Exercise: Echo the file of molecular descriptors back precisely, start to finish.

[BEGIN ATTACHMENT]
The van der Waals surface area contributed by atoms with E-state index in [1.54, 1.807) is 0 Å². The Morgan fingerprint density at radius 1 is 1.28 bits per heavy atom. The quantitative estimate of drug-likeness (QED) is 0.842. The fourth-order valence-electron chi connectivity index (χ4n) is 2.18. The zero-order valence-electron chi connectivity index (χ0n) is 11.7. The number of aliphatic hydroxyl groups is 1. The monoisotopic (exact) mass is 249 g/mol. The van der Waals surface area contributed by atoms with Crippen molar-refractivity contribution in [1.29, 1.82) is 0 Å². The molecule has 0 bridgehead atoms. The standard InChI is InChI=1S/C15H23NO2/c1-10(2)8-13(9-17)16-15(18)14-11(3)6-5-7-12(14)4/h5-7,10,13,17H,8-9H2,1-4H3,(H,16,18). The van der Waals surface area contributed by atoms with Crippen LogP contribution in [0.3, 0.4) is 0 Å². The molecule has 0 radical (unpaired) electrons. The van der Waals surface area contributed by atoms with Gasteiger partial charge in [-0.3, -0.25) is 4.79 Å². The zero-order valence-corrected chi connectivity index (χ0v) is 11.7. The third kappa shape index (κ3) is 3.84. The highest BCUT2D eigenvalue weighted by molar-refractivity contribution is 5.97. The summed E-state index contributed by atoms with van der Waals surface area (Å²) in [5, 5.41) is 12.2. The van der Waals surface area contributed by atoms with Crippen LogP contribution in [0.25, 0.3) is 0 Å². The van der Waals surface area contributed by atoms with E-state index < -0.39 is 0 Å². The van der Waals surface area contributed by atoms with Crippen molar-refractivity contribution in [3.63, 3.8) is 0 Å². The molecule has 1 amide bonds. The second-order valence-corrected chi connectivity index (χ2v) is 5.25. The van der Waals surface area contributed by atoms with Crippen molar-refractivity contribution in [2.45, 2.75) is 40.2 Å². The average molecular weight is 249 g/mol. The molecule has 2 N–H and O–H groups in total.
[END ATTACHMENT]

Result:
The van der Waals surface area contributed by atoms with E-state index in [1.54, 1.807) is 0 Å². The Morgan fingerprint density at radius 1 is 1.28 bits per heavy atom. The quantitative estimate of drug-likeness (QED) is 0.842. The fourth-order valence-electron chi connectivity index (χ4n) is 2.18. The zero-order valence-electron chi connectivity index (χ0n) is 11.7. The number of aliphatic hydroxyl groups is 1. The monoisotopic (exact) mass is 249 g/mol. The van der Waals surface area contributed by atoms with Crippen molar-refractivity contribution in [1.29, 1.82) is 0 Å². The molecule has 0 bridgehead atoms. The standard InChI is InChI=1S/C15H23NO2/c1-10(2)8-13(9-17)16-15(18)14-11(3)6-5-7-12(14)4/h5-7,10,13,17H,8-9H2,1-4H3,(H,16,18). The van der Waals surface area contributed by atoms with Crippen LogP contribution in [0.3, 0.4) is 0 Å². The molecule has 0 radical (unpaired) electrons. The van der Waals surface area contributed by atoms with Gasteiger partial charge in [-0.3, -0.25) is 4.79 Å². The zero-order valence-corrected chi connectivity index (χ0v) is 11.7. The third kappa shape index (κ3) is 3.84. The highest BCUT2D eigenvalue weighted by molar-refractivity contribution is 5.97. The summed E-state index contributed by atoms with van der Waals surface area (Å²) in [5, 5.41) is 12.2. The van der Waals surface area contributed by atoms with Crippen LogP contribution in [0.25, 0.3) is 0 Å². The van der Waals surface area contributed by atoms with E-state index < -0.39 is 0 Å². The van der Waals surface area contributed by atoms with Crippen molar-refractivity contribution in [3.63, 3.8) is 0 Å². The molecule has 1 amide bonds. The second-order valence-corrected chi connectivity index (χ2v) is 5.25. The van der Waals surface area contributed by atoms with Crippen molar-refractivity contribution in [2.45, 2.75) is 40.2 Å². The average molecular weight is 249 g/mol. The molecule has 2 N–H and O–H groups in total.